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1687: First publication of Isaac Newton’s Philosophiæ Naturalis Principia Mathematica, containing the laws of motion that would begin the journey of understanding fluid dynamics.
1757: Leonhard Euler comes up with a set of equations describing the motion of fluids.
1822: Claude-Louis Navier derives what would become the Navier-Stokes equations.
1845: George Stokes derives the Navier-Stokes Equations.
1904: German physicist Ludwig Prandtl develops the concept of the boundary layer, which simplifies the Navier-Stokes equations enough to bolster early aircraft design.
1950: A team of Princeton researchers uses the ENIAC supercomputer to perform the first 24-hour weather forecast.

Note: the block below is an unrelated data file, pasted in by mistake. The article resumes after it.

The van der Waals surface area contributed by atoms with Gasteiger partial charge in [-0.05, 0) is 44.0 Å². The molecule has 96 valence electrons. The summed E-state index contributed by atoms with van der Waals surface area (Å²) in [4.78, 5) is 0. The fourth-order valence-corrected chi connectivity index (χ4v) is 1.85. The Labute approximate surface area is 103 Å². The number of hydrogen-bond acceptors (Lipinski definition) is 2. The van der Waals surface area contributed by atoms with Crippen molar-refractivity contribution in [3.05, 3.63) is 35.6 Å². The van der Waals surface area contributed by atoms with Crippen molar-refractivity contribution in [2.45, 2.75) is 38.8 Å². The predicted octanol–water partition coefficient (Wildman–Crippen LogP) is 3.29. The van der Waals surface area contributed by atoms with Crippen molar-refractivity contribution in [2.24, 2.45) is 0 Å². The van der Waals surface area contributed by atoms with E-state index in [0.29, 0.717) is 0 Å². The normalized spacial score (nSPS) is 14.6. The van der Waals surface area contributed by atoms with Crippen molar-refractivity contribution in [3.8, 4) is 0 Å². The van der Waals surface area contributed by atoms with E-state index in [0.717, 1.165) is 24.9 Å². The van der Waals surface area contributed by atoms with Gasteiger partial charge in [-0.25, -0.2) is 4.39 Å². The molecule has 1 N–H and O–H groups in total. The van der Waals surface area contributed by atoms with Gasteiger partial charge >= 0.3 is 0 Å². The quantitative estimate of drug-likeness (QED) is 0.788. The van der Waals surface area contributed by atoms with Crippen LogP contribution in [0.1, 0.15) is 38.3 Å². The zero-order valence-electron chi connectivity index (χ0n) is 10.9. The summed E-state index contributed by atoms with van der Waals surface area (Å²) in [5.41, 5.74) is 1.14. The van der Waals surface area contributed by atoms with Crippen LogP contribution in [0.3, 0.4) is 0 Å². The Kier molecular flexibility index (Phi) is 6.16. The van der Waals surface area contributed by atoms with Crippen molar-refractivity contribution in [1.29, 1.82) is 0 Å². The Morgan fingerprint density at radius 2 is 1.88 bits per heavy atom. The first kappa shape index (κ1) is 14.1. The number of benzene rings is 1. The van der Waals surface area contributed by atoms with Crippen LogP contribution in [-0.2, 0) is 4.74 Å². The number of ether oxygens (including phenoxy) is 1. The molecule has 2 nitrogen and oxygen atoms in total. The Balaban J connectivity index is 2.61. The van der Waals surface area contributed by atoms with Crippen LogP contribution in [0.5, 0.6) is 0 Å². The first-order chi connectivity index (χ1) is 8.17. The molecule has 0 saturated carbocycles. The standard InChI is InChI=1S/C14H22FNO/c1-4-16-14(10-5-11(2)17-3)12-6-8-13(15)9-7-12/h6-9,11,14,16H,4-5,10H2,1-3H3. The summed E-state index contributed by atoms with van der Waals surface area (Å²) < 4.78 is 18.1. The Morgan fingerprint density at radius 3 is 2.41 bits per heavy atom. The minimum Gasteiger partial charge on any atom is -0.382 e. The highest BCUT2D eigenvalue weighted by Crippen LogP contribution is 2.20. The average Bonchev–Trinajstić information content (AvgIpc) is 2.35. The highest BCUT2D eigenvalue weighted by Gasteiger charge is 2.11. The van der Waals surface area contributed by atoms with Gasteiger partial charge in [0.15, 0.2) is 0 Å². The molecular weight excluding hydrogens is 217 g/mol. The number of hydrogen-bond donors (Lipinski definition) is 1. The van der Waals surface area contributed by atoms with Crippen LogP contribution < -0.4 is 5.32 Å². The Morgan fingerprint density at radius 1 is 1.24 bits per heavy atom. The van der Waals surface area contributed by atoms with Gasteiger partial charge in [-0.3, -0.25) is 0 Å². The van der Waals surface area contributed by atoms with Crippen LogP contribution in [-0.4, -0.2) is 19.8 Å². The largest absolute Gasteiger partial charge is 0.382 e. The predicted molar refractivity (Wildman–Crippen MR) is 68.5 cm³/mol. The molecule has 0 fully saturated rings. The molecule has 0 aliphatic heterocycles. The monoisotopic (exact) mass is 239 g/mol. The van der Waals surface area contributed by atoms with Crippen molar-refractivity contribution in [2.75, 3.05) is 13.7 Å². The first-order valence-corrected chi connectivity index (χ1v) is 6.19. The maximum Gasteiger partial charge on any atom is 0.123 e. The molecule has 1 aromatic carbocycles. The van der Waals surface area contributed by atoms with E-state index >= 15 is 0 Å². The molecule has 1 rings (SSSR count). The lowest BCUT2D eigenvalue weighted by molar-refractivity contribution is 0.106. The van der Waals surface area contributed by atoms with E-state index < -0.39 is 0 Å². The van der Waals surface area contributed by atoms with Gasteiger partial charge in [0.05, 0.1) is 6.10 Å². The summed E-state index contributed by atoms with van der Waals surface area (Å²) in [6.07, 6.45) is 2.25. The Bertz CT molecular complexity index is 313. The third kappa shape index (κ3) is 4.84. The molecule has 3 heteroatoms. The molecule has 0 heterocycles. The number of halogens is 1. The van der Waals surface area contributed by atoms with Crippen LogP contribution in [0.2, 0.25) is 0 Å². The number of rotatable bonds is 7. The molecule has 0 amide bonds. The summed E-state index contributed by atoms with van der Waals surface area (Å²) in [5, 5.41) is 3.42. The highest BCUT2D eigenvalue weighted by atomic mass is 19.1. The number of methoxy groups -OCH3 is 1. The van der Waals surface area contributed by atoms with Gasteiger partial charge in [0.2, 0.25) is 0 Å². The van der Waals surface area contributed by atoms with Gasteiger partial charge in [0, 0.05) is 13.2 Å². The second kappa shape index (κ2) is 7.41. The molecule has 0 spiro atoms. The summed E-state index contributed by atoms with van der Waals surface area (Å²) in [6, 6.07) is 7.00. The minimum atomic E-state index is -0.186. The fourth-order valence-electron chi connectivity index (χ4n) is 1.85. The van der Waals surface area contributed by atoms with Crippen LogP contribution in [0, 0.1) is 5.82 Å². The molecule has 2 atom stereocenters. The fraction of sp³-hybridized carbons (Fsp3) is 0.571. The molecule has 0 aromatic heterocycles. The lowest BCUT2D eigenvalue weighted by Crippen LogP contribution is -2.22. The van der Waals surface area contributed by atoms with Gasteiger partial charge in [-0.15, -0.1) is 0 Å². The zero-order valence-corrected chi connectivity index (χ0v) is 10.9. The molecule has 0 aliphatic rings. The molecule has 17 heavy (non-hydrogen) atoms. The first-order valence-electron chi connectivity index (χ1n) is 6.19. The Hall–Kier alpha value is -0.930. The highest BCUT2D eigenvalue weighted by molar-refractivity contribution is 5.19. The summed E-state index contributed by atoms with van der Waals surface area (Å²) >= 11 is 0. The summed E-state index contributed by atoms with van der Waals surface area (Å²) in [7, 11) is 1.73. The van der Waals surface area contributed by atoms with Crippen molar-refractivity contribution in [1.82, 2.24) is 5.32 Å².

1980: NASA supercomputer ILLIAC-IV performs the then-largest simulations of a turbulent flow, confirming the potential of Computational Fluid Dynamics (CFD).
2018: Supercomputer-maker Cray creates the largest CFD simulation in an attempt to understand the effect of drag on racing cyclists.
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People can flow, too—engineers have noticed that crowds moving through and between buildings behave a lot like flowing fluids. That means turbulence can get out of hand, most tragically when stampedes break out in massive crowds, as with the death of nearly 800 people during the Hajj pilgrimage to Mecca in 2015. Researchers have used insights from fluid mechanics to offer safety tips and even create architecture that is more conducive to safe passage of big groups. Similar insights have been applied to the problem of traffic jams.